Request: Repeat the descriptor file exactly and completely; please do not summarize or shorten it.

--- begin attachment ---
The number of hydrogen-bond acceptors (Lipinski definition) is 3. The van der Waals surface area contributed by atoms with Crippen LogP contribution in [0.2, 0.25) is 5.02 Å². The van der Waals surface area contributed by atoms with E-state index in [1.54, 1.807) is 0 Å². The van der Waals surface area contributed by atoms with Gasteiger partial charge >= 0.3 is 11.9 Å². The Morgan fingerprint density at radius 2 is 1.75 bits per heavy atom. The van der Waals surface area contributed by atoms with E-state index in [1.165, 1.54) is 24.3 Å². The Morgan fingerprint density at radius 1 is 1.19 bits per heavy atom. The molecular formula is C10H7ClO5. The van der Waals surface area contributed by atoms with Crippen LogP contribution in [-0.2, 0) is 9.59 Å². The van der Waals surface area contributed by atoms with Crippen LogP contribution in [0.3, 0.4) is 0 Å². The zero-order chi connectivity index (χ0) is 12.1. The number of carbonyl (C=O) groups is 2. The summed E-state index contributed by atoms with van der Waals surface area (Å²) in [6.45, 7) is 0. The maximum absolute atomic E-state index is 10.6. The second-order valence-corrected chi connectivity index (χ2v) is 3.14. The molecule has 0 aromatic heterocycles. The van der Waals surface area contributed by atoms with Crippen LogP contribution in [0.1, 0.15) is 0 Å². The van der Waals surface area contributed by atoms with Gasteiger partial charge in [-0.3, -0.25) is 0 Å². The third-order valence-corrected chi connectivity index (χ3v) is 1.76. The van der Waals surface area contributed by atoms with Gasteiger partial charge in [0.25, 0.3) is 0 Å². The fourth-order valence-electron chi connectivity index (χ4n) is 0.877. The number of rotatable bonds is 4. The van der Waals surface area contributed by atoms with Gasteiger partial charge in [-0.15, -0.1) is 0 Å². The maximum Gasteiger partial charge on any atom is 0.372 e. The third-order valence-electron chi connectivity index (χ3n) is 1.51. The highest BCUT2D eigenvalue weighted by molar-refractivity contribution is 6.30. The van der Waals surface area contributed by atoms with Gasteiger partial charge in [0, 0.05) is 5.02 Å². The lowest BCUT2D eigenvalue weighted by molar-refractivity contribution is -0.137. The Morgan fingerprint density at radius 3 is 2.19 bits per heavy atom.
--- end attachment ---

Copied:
The number of hydrogen-bond acceptors (Lipinski definition) is 3. The van der Waals surface area contributed by atoms with Crippen LogP contribution in [0.2, 0.25) is 5.02 Å². The van der Waals surface area contributed by atoms with E-state index in [1.54, 1.807) is 0 Å². The van der Waals surface area contributed by atoms with Gasteiger partial charge >= 0.3 is 11.9 Å². The Morgan fingerprint density at radius 2 is 1.75 bits per heavy atom. The van der Waals surface area contributed by atoms with E-state index in [1.165, 1.54) is 24.3 Å². The Morgan fingerprint density at radius 1 is 1.19 bits per heavy atom. The molecular formula is C10H7ClO5. The van der Waals surface area contributed by atoms with Crippen LogP contribution in [-0.2, 0) is 9.59 Å². The van der Waals surface area contributed by atoms with Crippen LogP contribution in [0.3, 0.4) is 0 Å². The zero-order chi connectivity index (χ0) is 12.1. The number of carbonyl (C=O) groups is 2. The summed E-state index contributed by atoms with van der Waals surface area (Å²) in [6.45, 7) is 0. The maximum absolute atomic E-state index is 10.6. The second-order valence-corrected chi connectivity index (χ2v) is 3.14. The molecule has 0 aromatic heterocycles. The van der Waals surface area contributed by atoms with Crippen LogP contribution in [0.1, 0.15) is 0 Å². The van der Waals surface area contributed by atoms with Gasteiger partial charge in [-0.3, -0.25) is 0 Å². The third-order valence-corrected chi connectivity index (χ3v) is 1.76. The van der Waals surface area contributed by atoms with Gasteiger partial charge in [0.25, 0.3) is 0 Å². The fourth-order valence-electron chi connectivity index (χ4n) is 0.877. The number of rotatable bonds is 4. The van der Waals surface area contributed by atoms with Gasteiger partial charge in [-0.15, -0.1) is 0 Å². The maximum Gasteiger partial charge on any atom is 0.372 e. The third-order valence-electron chi connectivity index (χ3n) is 1.51. The highest BCUT2D eigenvalue weighted by molar-refractivity contribution is 6.30. The van der Waals surface area contributed by atoms with Gasteiger partial charge in [0, 0.05) is 5.02 Å². The lowest BCUT2D eigenvalue weighted by molar-refractivity contribution is -0.137. The Morgan fingerprint density at radius 3 is 2.19 bits per heavy atom.